Steffany Homolka's presentation, co-authored by Dr. Exline, focused on the current state of research related to spiritual struggle in childhood and adolescence. To date, is a relative absence of research focusing on R/S struggles among youth. Even so, a systematic review of the literature, particularly including qualitative studies, indicates that youth do experience such struggles. Reports from children facing terminal illness, coping with loss, or facing substantial life changes all include indicators of struggles such as anger at God, religiously based fear and guilt, or questions regarding the ultimate meaning of events. Even so, the systematic, empirical study of R/S struggle during childhood and adolescence is relatively new to the field of the psychology of religion and spirituality. As such, there is still a great need for studies examining the presence and nature of R/S struggle in youth, the antecedents of such struggle, the psychological and physical health outcomes associated with such struggles, and factors that predict the adaptive resolution of such struggles.
Alex Uzdavines's presentation, co-authored by Dr. Exline and David Bradley, a second-year graduate student in Exline's lab, focused on the presence of spiritual struggle among those who identify as religious “nones,” or non-believers. Prior research indicates that certainty of belief among religious individuals is indicative of lower levels of R/S struggle. Religious individuals who express confidence in the veracity of their beliefs often report having lower levels of difficulties in their spiritual lives. Using a web-based sample of adults, Uzdavines demonstrated that greater certainty of non-belief also predicts lower levels of struggle. Nonbelievers who identified their beliefs as more “closed” (e.g., “there is no God, and I am absolutely sure of it”) tended to report experiencing less R/S struggle than those who identified their beliefs as more “open” (ie., “I don't know if there is a God, and I don't know if there is a way to find out. These findings indicate that certainty of belief may play a key role in the experience of R/S struggle. The presentation also highlighted the idea that both atheists and agnostics can be either “open” or “closed” in their beliefs.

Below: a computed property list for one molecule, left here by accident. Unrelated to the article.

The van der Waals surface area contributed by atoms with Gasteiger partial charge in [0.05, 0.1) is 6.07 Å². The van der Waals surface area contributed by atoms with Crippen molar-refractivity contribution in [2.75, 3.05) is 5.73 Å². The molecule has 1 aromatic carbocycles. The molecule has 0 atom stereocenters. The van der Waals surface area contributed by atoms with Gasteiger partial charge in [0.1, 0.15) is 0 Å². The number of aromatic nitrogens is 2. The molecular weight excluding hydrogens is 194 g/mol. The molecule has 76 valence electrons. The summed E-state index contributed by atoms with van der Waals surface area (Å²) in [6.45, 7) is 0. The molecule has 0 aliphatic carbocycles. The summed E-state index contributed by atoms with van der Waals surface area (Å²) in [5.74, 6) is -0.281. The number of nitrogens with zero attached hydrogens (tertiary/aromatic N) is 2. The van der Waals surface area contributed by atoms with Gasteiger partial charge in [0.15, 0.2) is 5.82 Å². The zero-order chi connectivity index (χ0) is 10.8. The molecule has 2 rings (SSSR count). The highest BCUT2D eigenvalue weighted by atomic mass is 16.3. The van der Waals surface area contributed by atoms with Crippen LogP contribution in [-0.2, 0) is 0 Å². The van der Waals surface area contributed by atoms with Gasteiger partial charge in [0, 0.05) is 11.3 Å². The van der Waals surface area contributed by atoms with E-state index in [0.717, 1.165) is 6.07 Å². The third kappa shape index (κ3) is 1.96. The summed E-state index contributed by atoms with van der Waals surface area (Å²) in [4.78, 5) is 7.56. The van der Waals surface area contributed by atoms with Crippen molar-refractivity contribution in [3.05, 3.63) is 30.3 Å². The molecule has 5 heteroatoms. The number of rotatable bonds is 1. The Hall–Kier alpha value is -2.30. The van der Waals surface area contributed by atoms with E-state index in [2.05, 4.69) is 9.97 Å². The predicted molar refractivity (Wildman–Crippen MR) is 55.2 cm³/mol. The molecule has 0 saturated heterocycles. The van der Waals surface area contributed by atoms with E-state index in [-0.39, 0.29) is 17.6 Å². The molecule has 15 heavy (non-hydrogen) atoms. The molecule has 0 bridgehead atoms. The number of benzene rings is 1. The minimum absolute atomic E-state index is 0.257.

The talk by Joshua Grubbs, co-authored by Dr. Exline, Dr. Kenneth Pargament, Dr. Keith Campbell, Dr. Jean Twenge, and Dr. Todd Hall, focused on examining how narcissistic traits might be predictors of R/S struggle. Past work has demonstrated robust positive links between psychological entitlement and certain R/S struggles. Characterized by pervasive attitudes of unmerited deservingness and demandingness, entitlement predicts generalized anger toward God, anger toward God in response to suffering, and perceptions of God as cruel and punishing. Building on this past research, Grubbs used two web-based samples of undergraduates from three universities across the U.S. to explore the notion of spiritual entitlement—a domain-specific manifestation of entitlement more broadly. Results from these samples indicated that many individuals do experience feelings of entitlement in their spiritual lives. Individuals may feel as if their relationship with the divine entitles them to happiness or material success, may believe that deity owes them, or may report feeling as if they deserve more spiritual blessings. Such feelings of spiritual entitlement were strongly associated with entitlement more broadly. However, they were also predictive of R/S struggles—particularly those R/S struggles focused on the divine. In sum, these findings further illustrate the relationship between narcissistic traits and spiritual struggle.
Collectively, these studies represent a portion of the research currently being conducted in Dr. Exline's lab at Case Western Reserve University. More importantly, these studies demonstrate a fraction of the current body of research around R/S struggles and illustrate the need for continued research in this domain.